Get access

A cryptic invasion within an invasion and widespread introgression in the European water frog complex: consequences of uncontrolled commercial trade and weak international legislation

Authors

  • G. HOLSBEEK,

    1. Laboratory of Aquatic Ecology and Evolutionary Biology, Katholieke Universiteit Leuven, Charles Deberiotstraat, 32, B-3000 Leuven, Belgium,
    2. Laboratory of Animal Diversity and Systematics, Katholieke Universiteit Leuven, Charles Deberiotstraat, 32, B-3000 Leuven, Belgium,
    Search for more papers by this author
  • J. MERGEAY,

    1. Laboratory of Aquatic Ecology and Evolutionary Biology, Katholieke Universiteit Leuven, Charles Deberiotstraat, 32, B-3000 Leuven, Belgium,
    Search for more papers by this author
  • H. HOTZ,

    1. Zoologisches Institut, Universität Zürich-Irchel, Winterthurerstrasse 190, CH-8057 Zürich, Switzerland,
    Search for more papers by this author
  • J. PLÖTNER,

    1. Museum für Naturkunde, Humboldt-Universität zu Berlin, Zoologie, Invalidenstraße 43, 10115 Berlin, Germany
    Search for more papers by this author
  • F. A. M. VOLCKAERT,

    1. Laboratory of Animal Diversity and Systematics, Katholieke Universiteit Leuven, Charles Deberiotstraat, 32, B-3000 Leuven, Belgium,
    Search for more papers by this author
  • L. DE MEESTER

    1. Laboratory of Aquatic Ecology and Evolutionary Biology, Katholieke Universiteit Leuven, Charles Deberiotstraat, 32, B-3000 Leuven, Belgium,
    Search for more papers by this author

Joachim Mergeay, Fax: +32-16-324575; E-mail: joachim.mergeay@bio.kuleuven.be

Abstract

In Western Europe, many pond owners introduce amphibians for ornamental purposes. Although indigenous amphibians are legally protected in most European countries, retailers are circumventing national and international legislation by selling exotic nonprotected sibling species. We investigated to what extent non-native species of the European water frog complex (genus Pelophylax) have become established in Belgium, using morphological, mitochondrial and nuclear genetic markers. A survey of 87 sampling sites showed the presence of non-native water frogs at 47 locations, mostly Marsh frogs (Pelophylax ridibundus). Surprisingly, at least 19% of all these locations also harboured individuals with mitochondrial haplotypes characteristic of Anatolian water frogs (Pelophylax cf. bedriagae). Nuclear genotyping indicated widespread hybridization and introgression between P. ridibundus and P. cf. bedriagae. In addition, water frogs of Turkish origin obtained through a licensed retailer, also contained P. ridibundus and P. cf. bedriagae, with identical haplotypes to the wild Belgian populations. Although P. ridibundus might have invaded Belgium by natural range expansion from neighbouring countries, our results suggest that its invasion was at least partly enhanced by commercial trade, with origins as far as the Middle East. Also the invasion and rapid spread of Anatolian lineages, masked by their high morphological similarity to P. ridibundus, is likely the result of unregulated commercial trade. We expect that Anatolian frogs will further invade the exotic as well as the native range of P. ridibundus and other Pelophylax species elsewhere in Western and Central Europe, with risks of large-scale hybridization and introgression.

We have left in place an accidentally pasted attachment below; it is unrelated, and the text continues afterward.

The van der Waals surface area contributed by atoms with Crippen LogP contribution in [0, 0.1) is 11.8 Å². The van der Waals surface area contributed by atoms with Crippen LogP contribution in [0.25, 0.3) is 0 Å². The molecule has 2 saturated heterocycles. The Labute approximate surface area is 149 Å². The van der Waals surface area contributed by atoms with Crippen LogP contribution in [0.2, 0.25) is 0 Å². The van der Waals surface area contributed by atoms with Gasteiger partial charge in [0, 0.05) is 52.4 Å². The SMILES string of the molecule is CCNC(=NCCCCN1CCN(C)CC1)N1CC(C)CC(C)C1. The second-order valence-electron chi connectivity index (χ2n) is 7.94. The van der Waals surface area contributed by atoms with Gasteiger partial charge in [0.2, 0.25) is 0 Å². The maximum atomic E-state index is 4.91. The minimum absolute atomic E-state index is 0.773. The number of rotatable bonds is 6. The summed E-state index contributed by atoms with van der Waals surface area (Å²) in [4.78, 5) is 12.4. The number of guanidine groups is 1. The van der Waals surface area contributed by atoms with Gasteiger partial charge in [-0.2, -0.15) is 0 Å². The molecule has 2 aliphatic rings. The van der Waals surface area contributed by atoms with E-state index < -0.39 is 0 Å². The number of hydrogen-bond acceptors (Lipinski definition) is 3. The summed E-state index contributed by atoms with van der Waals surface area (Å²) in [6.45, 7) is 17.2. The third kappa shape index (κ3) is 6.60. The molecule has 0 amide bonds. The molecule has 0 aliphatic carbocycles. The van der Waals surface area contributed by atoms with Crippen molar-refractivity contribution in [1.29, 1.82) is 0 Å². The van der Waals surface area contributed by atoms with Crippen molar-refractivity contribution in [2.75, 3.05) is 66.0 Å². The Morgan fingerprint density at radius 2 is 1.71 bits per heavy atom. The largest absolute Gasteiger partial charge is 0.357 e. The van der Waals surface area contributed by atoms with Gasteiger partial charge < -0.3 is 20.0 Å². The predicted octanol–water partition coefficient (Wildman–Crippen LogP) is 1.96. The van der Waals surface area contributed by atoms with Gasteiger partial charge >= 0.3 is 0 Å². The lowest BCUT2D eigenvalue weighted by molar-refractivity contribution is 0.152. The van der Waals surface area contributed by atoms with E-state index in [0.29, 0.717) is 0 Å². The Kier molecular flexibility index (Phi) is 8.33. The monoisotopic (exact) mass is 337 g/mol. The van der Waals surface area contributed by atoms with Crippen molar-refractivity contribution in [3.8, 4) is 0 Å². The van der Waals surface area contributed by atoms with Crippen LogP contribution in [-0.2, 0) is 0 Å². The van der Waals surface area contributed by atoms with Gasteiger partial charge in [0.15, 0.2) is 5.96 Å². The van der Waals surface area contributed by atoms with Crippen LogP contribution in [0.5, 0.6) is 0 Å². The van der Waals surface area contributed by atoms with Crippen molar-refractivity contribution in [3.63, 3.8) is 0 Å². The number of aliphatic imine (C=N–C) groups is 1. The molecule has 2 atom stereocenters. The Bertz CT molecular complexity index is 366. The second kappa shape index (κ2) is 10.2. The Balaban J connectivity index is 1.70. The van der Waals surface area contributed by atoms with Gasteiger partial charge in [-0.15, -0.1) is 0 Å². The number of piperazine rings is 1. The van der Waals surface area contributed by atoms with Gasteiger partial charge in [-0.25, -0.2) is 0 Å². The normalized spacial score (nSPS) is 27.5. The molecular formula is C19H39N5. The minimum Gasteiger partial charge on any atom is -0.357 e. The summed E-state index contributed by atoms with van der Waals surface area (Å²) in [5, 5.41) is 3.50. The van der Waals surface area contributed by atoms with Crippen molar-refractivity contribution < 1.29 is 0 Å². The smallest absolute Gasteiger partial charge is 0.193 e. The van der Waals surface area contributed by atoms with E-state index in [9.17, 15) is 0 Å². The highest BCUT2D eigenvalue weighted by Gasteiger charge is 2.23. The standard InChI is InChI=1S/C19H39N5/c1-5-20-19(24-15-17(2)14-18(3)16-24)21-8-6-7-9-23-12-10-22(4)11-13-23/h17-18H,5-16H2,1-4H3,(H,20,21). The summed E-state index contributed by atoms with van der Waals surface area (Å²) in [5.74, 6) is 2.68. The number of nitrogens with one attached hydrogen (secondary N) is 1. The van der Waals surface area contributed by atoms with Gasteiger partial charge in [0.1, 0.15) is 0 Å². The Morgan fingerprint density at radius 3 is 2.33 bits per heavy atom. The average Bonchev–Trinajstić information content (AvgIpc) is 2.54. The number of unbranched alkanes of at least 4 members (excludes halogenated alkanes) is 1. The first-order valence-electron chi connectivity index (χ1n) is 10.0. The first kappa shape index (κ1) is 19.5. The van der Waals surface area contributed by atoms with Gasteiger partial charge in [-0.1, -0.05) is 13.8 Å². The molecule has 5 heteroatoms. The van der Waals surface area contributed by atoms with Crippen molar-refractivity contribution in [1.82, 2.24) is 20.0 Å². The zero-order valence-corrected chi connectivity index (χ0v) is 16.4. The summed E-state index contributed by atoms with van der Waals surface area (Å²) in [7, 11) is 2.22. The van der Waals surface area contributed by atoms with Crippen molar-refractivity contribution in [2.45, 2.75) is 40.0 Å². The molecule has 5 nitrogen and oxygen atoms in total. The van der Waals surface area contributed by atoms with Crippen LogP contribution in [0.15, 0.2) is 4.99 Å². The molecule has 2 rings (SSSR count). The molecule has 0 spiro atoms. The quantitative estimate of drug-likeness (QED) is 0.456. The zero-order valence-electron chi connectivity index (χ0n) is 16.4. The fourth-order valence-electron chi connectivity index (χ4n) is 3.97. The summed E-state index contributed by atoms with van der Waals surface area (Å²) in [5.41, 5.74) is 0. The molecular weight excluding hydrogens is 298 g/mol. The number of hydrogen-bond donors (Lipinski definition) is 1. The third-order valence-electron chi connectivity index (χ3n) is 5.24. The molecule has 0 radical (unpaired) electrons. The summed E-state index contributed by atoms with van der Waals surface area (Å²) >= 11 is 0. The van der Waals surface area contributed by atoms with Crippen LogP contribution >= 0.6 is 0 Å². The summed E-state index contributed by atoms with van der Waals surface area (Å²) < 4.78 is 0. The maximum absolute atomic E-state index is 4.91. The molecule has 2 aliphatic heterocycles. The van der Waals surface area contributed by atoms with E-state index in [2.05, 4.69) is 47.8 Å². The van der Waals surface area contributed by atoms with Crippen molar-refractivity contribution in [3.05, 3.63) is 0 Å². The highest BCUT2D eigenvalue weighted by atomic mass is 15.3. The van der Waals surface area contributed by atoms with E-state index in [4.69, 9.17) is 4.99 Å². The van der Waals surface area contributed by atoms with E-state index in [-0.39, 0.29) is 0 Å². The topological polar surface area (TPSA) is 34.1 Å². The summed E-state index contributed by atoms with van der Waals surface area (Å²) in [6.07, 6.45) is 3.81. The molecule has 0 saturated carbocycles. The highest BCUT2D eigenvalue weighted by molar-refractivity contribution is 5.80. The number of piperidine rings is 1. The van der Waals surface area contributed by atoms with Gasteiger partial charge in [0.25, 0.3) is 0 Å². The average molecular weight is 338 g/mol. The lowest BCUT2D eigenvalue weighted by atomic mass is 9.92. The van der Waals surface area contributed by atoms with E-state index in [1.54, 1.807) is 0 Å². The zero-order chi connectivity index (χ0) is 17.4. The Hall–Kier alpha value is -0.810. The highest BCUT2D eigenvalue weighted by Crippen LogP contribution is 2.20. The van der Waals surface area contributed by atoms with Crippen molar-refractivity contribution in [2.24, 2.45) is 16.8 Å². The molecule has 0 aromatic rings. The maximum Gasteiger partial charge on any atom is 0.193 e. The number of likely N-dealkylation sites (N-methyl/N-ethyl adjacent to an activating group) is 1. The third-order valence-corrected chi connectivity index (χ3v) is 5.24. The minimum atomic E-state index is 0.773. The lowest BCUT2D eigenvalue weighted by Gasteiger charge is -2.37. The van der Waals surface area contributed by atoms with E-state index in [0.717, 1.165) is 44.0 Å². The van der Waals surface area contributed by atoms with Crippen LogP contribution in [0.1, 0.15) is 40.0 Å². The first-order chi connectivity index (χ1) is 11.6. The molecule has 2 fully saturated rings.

Ancillary